After the compressor, refrigeration fans are one of the highest energy consumers in an HVAC or refrigeration product. Improving motor efficiency by using EC motors is one of the most cost-effective “bolt on” efficiency upgrades available, offering a similar advantage as changing to LED lighting. On a typical glass-front upright self-contained (plug-in) cabinet, upgrading to EC motors improves overall system efficiency by 20-25%.
Not all EC motors are suitable for use with hydrocarbon refrigerants, or for use in all applications. Wellington offers “HC compatible” versions of our ECR® refrigeration fan motors, which are “non-sparking” per UL requirements, and approved for use with hydrocarbon refrigerant charges up to 150gm. For more safety-critical applications, we also offer ATEX certified (EEx nA IIA T5) versions of ECR motors. For assistance selecting the correct motor for your hydrocarbon application, please contact us.
Payback analysis involves many factors, such as your local electricity rate, duty cycle of the motors, efficiency of the air mover, and operating conditions. For high-duty cycle applications, such as refrigeration fans, payback can be as short as a few months. For low duty applications, energy savings may not be the driver for moving to EC motors. We’d love to hear about your application, so please contact us to discuss further.
EC motor pricing varies by features, size, and volume. In general, expect to pay anywhere from two-to-four-times the price of an equivalent size AC motor. Our products are very competitively priced, and we’d love to hear about your needs, so please contact us to discuss further.
No. Because EC motor electronics convert incoming 50 or 60 Hz AC power to a DC voltage within the motor, the speed of the motor will be the same with 50 or 60 Hz AC power input (except in the case of ECR 82/92 motors, which are “mains synchronous”).
No. The “hum” you might be hearing with an AC motor is likely the noise produced from the resonance of the motor lamination stack when you speed reduce an AC motor with a TRIAC, voltage chopper, or some other phase chopping device. The noise tends to become more prevalent as the speed is reduced more. The heat generated from altering the sine wave to a chopped waveform also creates additional temperature rise in the motor, leading to shorter motor life.
Engineers are occasionally asked to predict average motor life or mean time between failures for a given motor.
The life expectancy will depend strongly on:
- ambient temperature;
- motor load;
- number of starts;
- grid voltage conditions.
Wellington motors are designed for 10+ years of life under nominal operating conditions.
Wellington defines rotation looking directly at the blade.
Some motors are known to either burn out or take themselves offline to avoid damage. Wellington’s ECR 2 motor has a unique foldback capability that automatically reduces its speed to maintain airflow without going offline. This enables the ECR 2 to operate longer while overloaded, without causing permanent damage to the motor. While we always recommend proper system maintenance and promptly addressing overload conditions, this capability keeps the cooling system online longer, preserving product quality and profitability.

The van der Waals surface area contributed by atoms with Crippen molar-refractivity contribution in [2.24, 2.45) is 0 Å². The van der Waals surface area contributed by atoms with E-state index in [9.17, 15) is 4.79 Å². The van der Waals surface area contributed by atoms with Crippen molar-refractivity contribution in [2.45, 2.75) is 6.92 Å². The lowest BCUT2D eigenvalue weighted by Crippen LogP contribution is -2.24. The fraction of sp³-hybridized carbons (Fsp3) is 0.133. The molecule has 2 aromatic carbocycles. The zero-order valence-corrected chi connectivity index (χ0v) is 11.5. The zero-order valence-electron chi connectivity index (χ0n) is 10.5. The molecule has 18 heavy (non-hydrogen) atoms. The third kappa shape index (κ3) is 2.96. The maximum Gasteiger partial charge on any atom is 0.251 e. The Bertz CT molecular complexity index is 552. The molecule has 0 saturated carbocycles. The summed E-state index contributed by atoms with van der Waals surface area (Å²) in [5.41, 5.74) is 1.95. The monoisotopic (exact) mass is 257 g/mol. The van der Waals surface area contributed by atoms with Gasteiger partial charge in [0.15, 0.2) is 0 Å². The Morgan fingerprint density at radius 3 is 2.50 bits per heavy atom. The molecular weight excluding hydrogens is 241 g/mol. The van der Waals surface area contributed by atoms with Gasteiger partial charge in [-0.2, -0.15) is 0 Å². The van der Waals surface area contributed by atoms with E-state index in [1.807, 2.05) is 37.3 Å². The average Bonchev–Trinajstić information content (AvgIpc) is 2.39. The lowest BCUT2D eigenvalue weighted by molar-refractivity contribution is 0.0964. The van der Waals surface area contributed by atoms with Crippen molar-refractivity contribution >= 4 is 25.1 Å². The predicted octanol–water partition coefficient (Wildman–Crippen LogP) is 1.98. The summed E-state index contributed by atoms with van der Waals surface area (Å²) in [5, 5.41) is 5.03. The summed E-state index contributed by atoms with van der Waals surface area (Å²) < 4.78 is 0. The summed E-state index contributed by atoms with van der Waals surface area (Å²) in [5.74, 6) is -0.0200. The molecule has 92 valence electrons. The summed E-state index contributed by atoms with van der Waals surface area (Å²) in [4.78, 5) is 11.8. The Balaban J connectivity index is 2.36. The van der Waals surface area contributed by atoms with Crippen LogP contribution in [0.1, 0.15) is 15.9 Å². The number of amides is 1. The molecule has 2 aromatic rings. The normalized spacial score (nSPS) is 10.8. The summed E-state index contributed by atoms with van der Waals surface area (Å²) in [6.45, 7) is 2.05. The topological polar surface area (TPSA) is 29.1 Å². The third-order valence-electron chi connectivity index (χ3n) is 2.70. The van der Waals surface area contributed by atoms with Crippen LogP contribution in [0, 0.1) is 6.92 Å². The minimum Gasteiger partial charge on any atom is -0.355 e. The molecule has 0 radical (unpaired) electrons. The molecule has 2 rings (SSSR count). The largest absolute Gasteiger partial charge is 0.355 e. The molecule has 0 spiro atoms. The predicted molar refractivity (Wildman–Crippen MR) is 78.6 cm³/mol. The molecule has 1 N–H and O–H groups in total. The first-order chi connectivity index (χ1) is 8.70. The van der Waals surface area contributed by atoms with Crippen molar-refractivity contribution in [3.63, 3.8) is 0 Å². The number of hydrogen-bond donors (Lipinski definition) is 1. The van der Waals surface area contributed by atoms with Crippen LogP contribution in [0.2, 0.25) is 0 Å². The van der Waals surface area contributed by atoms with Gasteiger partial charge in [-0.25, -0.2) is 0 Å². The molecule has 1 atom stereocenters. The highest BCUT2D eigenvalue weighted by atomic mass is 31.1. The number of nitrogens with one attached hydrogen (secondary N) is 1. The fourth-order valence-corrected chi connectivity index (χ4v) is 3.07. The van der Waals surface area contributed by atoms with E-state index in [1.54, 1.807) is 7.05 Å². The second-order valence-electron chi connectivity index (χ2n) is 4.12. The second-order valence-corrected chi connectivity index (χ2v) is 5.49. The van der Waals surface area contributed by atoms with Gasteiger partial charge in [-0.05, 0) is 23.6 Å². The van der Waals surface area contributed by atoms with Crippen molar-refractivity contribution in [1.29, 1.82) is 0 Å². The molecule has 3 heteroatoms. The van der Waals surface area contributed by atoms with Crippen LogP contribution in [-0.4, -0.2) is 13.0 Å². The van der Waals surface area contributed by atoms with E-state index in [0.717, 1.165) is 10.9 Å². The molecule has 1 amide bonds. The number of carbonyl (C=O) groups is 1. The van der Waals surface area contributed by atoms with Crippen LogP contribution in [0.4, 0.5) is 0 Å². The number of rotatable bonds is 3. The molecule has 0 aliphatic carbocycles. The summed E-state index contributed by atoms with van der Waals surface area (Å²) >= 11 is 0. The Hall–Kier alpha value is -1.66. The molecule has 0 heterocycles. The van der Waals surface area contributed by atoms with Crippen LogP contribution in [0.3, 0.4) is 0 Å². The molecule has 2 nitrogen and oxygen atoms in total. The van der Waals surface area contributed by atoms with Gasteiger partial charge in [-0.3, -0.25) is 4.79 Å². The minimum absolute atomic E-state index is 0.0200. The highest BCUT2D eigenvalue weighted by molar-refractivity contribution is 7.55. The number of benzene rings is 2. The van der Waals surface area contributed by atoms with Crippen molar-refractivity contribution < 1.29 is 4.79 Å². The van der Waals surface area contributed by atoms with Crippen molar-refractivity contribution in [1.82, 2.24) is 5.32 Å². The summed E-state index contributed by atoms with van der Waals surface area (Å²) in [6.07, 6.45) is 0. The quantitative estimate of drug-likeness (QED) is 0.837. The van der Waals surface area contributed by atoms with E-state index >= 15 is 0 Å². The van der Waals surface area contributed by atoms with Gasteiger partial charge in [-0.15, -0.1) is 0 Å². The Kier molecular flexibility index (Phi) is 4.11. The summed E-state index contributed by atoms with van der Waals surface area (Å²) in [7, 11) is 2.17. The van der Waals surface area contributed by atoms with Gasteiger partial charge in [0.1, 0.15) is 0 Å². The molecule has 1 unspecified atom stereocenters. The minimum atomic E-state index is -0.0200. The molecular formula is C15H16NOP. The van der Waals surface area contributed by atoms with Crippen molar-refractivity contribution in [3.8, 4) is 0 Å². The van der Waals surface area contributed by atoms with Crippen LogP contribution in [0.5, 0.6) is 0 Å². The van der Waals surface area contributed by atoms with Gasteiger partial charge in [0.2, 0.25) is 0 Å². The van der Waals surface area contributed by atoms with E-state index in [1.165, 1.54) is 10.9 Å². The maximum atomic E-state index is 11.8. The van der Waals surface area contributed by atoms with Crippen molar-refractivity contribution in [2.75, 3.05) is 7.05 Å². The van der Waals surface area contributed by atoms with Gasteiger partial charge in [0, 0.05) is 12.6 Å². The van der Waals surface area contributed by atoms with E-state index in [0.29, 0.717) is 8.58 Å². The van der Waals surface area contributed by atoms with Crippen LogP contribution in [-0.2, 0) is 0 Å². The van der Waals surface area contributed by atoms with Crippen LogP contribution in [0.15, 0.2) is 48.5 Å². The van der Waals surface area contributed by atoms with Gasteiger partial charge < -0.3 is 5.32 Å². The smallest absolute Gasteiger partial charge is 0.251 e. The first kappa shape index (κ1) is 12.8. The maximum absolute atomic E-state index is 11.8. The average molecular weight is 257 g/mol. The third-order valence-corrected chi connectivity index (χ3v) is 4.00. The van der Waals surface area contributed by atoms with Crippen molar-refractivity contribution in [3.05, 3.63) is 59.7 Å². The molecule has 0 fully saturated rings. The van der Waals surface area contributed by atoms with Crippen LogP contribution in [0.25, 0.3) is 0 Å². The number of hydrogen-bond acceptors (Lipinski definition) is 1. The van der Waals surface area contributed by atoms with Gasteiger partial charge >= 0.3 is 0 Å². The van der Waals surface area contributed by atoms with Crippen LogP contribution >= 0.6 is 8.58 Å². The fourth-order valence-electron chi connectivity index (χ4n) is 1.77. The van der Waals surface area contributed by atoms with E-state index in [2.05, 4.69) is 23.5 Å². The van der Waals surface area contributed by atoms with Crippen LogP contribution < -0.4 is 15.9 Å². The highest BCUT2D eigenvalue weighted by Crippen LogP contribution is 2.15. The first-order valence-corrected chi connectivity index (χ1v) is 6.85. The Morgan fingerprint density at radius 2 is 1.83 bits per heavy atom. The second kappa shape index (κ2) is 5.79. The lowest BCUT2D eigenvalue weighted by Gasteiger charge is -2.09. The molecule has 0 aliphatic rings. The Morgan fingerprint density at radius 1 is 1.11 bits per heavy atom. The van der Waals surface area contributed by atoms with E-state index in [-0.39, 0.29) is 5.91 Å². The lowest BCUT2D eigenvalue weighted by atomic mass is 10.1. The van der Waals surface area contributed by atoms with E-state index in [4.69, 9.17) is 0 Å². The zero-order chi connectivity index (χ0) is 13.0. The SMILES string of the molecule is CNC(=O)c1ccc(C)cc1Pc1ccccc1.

Yes. A motor’s ability to keep out water, dust, or debris is determined by its enclosure rating. These ratings are defined by IEC standard 60529, with higher numbers corresponding to greater levels of protection. Wellington’s ECR 2 motors feature an IP67 level of protection. This means it is dust-proof and can operate while immersed in up to 1m of water for up to 30 minutes. To learn more about IP enclosure ratings, check out this free white paper here.
Wellington has a wealth of technical drawings, wiring diagrams, performance data, and comparative performance curves that show how our motors perform against many competitors in a variety of applications. We have our own state-of-the-art testing facilities and are proud to partner with one of the best universities in the world for independent testing and verification. Please contact us to request any desired information.
The operating voltage range for ECR motors is shown on the motor’s datasheet. ECR motors typically withstand (but are not guaranteed for) sustained voltages up to maximum operating voltage +10%. In the case of ECR 2 motors when used in 115V markets, this gives an overhead of more than 150V. All ECR motors will withstand voltages as low as 0V – unlike induction motors, ECR motors cannot be damaged by undervoltage: they simply turn off when the voltage is too low.
ECR motors typically withstand voltage surges of up to 500V, as they are designed to meet “Industrial” immunity standards (as defined in IEC61000—6-2), rather than the less severe “commercial” standards. Wellington’s ECR motors withstand fast transients (spikes) of up to 4000V, which is twice that required by IEC^1000-6-2.
The warranty coverage depends on the terms and conditions agreed with the equipment manufacturer. Contact your OEM or Wellington representative for specific information.